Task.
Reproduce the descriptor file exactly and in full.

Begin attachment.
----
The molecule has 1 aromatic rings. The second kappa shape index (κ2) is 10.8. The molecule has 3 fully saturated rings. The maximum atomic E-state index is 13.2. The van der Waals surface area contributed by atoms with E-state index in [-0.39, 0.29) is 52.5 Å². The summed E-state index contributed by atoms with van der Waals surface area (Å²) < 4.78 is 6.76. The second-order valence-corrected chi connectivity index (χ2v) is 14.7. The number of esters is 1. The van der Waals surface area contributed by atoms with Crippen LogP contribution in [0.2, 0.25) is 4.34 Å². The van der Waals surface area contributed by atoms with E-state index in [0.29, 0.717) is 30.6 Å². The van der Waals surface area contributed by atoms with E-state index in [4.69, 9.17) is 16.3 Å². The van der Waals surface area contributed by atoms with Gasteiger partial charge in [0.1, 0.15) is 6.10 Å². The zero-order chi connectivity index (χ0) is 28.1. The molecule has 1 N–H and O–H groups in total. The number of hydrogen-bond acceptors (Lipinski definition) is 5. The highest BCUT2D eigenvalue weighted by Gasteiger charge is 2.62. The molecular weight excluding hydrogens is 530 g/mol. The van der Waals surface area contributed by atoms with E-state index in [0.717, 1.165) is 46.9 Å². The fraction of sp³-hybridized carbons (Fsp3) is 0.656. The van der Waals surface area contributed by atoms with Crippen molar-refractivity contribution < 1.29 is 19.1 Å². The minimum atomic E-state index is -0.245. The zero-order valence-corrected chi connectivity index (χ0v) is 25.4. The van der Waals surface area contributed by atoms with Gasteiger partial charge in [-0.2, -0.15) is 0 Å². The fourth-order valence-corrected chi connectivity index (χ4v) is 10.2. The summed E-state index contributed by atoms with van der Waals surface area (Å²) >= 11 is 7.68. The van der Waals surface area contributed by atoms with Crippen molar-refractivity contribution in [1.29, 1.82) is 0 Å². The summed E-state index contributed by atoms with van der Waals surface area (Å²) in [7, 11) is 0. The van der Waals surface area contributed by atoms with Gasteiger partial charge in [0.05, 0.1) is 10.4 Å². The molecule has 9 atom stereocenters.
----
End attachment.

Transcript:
The molecule has 1 aromatic rings. The second kappa shape index (κ2) is 10.8. The molecule has 3 fully saturated rings. The maximum atomic E-state index is 13.2. The van der Waals surface area contributed by atoms with E-state index in [-0.39, 0.29) is 52.5 Å². The summed E-state index contributed by atoms with van der Waals surface area (Å²) < 4.78 is 6.76. The second-order valence-corrected chi connectivity index (χ2v) is 14.7. The number of esters is 1. The van der Waals surface area contributed by atoms with Crippen LogP contribution in [0.2, 0.25) is 4.34 Å². The van der Waals surface area contributed by atoms with E-state index in [0.29, 0.717) is 30.6 Å². The van der Waals surface area contributed by atoms with E-state index in [4.69, 9.17) is 16.3 Å². The van der Waals surface area contributed by atoms with Gasteiger partial charge in [0.1, 0.15) is 6.10 Å². The zero-order chi connectivity index (χ0) is 28.1. The molecule has 1 N–H and O–H groups in total. The number of hydrogen-bond acceptors (Lipinski definition) is 5. The highest BCUT2D eigenvalue weighted by Gasteiger charge is 2.62. The molecular weight excluding hydrogens is 530 g/mol. The van der Waals surface area contributed by atoms with E-state index in [0.717, 1.165) is 46.9 Å². The fraction of sp³-hybridized carbons (Fsp3) is 0.656. The van der Waals surface area contributed by atoms with Crippen molar-refractivity contribution < 1.29 is 19.1 Å². The minimum atomic E-state index is -0.245. The zero-order valence-corrected chi connectivity index (χ0v) is 25.4. The van der Waals surface area contributed by atoms with Gasteiger partial charge in [-0.2, -0.15) is 0 Å². The fourth-order valence-corrected chi connectivity index (χ4v) is 10.2. The summed E-state index contributed by atoms with van der Waals surface area (Å²) >= 11 is 7.68. The van der Waals surface area contributed by atoms with Crippen molar-refractivity contribution in [1.29, 1.82) is 0 Å². The summed E-state index contributed by atoms with van der Waals surface area (Å²) in [7, 11) is 0. The van der Waals surface area contributed by atoms with Gasteiger partial charge in [0.05, 0.1) is 10.4 Å². The molecule has 9 atom stereocenters.